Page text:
In times of trouble or distress, sleep is usually one of the first things to go. Yet skimping on sleep can make matters much, much worse. Studies have shown that getting enough sleep is vital for our immune systems, decision-making skills, blood pressure, outlook, and our safety behind the wheel. And now experts say getting more sleep than usual may improve the way we feel about our relationships. They published their findings in the Journal of Family Psychology.

Researchers at Florida State University recruited 68 young newlywed couples and asked them to keep a sleep diary. Each morning, the participants recorded how well they had slept, and for how long. They also answered two sets of questions about their feelings about their marriage, rating every item from 1 (not satisfied at all) to 7 (extremely satisfied). The first set of questions concerned overall relationship satisfaction, while the other looked into satisfaction with more specific elements like conflict resolution, housework, and the amount of time spent together.

Combining the data from diaries and questionnaires revealed some interesting trends. First, the researchers found that getting more sleep than usual improved people’s views of their relationships the next morning. This effect was especially pronounced in male participants, who reported higher overall satisfaction even when noting issues in specific areas. Sleep didn’t make the participants’ problems go away; it just helped them see a more positive big picture.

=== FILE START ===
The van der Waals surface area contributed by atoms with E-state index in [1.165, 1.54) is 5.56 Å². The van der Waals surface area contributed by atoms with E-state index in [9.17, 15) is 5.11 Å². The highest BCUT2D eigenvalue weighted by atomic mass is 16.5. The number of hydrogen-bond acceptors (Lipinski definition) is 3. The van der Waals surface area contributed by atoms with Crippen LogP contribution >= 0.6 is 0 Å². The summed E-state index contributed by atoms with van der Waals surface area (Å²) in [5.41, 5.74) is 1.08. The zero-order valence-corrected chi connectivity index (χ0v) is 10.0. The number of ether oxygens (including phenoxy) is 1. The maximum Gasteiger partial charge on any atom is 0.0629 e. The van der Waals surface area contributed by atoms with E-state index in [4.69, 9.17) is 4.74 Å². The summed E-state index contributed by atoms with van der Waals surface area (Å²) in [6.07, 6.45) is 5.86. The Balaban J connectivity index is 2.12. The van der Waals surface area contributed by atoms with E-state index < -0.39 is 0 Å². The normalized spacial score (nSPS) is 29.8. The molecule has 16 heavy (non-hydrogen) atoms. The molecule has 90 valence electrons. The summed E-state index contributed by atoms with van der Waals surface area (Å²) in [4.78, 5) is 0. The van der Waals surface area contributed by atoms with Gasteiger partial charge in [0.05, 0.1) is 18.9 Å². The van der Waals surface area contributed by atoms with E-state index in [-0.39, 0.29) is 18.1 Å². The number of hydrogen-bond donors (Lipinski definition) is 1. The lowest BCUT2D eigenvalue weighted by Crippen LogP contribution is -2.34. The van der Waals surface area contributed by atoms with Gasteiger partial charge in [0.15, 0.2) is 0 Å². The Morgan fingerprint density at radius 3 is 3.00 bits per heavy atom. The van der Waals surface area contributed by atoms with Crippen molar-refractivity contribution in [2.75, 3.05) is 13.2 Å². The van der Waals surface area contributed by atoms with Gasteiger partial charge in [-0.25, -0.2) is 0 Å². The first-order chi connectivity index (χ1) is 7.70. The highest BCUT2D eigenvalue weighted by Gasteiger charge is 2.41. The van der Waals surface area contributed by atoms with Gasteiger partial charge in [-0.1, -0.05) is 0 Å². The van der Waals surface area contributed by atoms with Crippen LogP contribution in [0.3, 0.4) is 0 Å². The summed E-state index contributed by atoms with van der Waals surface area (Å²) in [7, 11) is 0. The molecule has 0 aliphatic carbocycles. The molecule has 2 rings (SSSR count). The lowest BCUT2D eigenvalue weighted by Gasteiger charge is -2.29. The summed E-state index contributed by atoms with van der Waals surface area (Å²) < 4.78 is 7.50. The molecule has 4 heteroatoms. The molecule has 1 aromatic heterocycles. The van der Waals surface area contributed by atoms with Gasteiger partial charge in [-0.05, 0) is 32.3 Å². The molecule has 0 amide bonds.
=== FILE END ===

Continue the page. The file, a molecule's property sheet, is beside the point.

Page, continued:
Finally, they found that it wasn’t the quantity of sleep that mattered (couples who slept more than other couples were not more satisfied); it was whether or not the participants slept more than they usually did. This makes sense; after all, we all sleep differently. If you’ve been getting by on five hours of sleep a night and suddenly you get six, you’ll likely be in better shape than a person used to nine hours who only gets eight, even though technically the latter person slept longer.

The subject is worth exploring further, especially since this study was so limited in scope. The 136 participants were all heterosexual and had been married for an average of six months. They were also almost all white and in their mid-twenties. Still, says psychology graduate student and co-author Heather Maranges, there is a “universality” in the study’s findings: “We know all people need sleep,” she said in a press statement. 

“Regardless of the stage at which a couple is in their relationship or the cultural context in which they're embedded, each member of the couple can be adversely affected by not getting enough sleep."

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